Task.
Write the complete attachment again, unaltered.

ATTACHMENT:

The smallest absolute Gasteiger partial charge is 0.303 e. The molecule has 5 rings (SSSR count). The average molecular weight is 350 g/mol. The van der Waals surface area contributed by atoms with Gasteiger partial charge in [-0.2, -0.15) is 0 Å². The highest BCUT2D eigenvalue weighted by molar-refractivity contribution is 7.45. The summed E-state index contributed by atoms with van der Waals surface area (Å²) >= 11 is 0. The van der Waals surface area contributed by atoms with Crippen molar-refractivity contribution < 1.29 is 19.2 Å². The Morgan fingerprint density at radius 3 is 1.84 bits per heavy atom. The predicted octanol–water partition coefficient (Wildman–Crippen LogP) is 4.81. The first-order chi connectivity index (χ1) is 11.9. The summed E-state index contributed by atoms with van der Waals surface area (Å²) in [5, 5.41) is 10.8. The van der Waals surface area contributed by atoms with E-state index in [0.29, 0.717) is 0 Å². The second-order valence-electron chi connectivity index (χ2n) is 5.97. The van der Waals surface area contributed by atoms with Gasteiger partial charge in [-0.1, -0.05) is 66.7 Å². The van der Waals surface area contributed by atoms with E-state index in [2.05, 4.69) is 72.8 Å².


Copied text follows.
The smallest absolute Gasteiger partial charge is 0.303 e. The molecule has 5 rings (SSSR count). The average molecular weight is 350 g/mol. The van der Waals surface area contributed by atoms with Gasteiger partial charge in [-0.2, -0.15) is 0 Å². The highest BCUT2D eigenvalue weighted by molar-refractivity contribution is 7.45. The summed E-state index contributed by atoms with van der Waals surface area (Å²) >= 11 is 0. The van der Waals surface area contributed by atoms with Crippen molar-refractivity contribution < 1.29 is 19.2 Å². The Morgan fingerprint density at radius 3 is 1.84 bits per heavy atom. The predicted octanol–water partition coefficient (Wildman–Crippen LogP) is 4.81. The first-order chi connectivity index (χ1) is 11.9. The summed E-state index contributed by atoms with van der Waals surface area (Å²) in [5, 5.41) is 10.8. The van der Waals surface area contributed by atoms with E-state index in [0.29, 0.717) is 0 Å². The second-order valence-electron chi connectivity index (χ2n) is 5.97. The van der Waals surface area contributed by atoms with Gasteiger partial charge in [-0.1, -0.05) is 66.7 Å². The van der Waals surface area contributed by atoms with E-state index in [2.05, 4.69) is 72.8 Å².